Nearly Half of Eco-Friendly Product Claims Could Be Breaking Law
(Bloomberg) -- Consumers need to be aware that products boasting impeccable environmental credentials aren’t always as green as they seem, according to an investigation by the global consumer watchdog.
Baby wipes that claim to be 0% plastic or dairy-free milk that declares itself as “sustainably sourced” are just some of the products that may be breaking the law by greenwashing, a review by the International Consumer Protection Enforcement Network found.
Amid a boom in consumer interest in products that don’t pollute, the annual ICPEN sweep of websites focused on the environment for the first time this year. It aims to help protect consumers from paying more for goods that claim to be green, but in fact aren’t. As much as 40% of the sustainability claims made online could well be misleading.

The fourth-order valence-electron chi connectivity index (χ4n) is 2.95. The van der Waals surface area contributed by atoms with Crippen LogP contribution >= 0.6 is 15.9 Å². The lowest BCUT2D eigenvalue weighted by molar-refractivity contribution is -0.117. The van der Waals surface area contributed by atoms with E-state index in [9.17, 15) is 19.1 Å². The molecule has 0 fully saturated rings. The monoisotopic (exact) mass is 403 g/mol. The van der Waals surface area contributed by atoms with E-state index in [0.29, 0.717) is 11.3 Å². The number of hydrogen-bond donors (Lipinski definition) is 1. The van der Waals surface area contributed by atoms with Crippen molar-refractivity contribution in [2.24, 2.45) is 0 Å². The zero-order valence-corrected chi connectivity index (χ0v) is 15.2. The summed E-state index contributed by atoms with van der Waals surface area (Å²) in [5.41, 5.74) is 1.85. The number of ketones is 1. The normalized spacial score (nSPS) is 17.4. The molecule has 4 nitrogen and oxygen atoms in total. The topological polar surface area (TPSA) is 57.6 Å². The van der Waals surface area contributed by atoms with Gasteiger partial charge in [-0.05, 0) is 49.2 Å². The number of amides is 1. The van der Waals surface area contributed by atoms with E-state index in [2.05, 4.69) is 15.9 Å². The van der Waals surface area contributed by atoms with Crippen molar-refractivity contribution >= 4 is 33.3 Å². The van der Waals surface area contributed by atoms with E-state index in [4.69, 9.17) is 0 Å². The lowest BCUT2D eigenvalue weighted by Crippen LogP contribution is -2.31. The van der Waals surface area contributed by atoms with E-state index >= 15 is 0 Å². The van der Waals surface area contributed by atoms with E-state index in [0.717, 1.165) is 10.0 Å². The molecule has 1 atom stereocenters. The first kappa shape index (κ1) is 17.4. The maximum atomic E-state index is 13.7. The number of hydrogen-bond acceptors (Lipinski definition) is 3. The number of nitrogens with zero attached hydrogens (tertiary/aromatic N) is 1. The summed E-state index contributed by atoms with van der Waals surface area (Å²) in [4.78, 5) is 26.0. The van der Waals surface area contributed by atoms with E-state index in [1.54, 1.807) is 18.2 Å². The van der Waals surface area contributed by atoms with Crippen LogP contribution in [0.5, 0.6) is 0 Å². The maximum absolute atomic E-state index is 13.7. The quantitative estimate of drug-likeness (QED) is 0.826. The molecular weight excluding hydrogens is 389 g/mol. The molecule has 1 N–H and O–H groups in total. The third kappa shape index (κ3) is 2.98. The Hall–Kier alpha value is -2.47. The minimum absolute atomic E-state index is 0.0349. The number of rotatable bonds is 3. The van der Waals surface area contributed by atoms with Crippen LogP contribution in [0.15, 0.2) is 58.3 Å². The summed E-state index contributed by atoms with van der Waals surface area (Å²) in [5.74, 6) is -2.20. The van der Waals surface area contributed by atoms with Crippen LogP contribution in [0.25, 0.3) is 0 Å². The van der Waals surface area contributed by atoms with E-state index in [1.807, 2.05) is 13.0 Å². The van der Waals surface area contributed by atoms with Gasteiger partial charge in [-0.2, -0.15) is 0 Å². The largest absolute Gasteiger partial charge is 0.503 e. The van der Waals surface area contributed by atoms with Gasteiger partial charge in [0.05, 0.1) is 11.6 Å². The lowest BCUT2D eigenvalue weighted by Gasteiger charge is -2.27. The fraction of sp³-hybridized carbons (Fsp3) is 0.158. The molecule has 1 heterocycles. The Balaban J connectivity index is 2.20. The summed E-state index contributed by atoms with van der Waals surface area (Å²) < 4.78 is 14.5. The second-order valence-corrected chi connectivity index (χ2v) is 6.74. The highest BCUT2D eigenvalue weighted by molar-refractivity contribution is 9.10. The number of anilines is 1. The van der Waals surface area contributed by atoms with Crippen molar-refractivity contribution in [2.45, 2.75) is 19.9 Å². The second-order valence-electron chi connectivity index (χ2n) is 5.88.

Three types of misleading claims were identified, including vague “eco” statements. One milk substitute was said to be sustainably sourced with no further explanation or evidence. Another high street fashion retailer promoted clothes as ‘recycled cotton’ without listing the amount of recycled cotton used.
Companies also created their own-brand eco-labels that weren’t linked to an accredited organization. Others hid or omitted key information, such as a product’s pollution levels in order to appear more environmentally friendly.
In another example, a pack of baby wipes claimed to be 0% plastic without explaining if that meant the product or the packet.
“Too many websites appear to be pushing misleading claims onto consumers, which means that companies offering products with a genuine environmental benefit are not getting the customers they deserve,” said Andrea Coscelli, chief executive of the U.K. Competition and Markets Authority, which co-led the sweep with The Netherlands Authority for Consumers and Markets.
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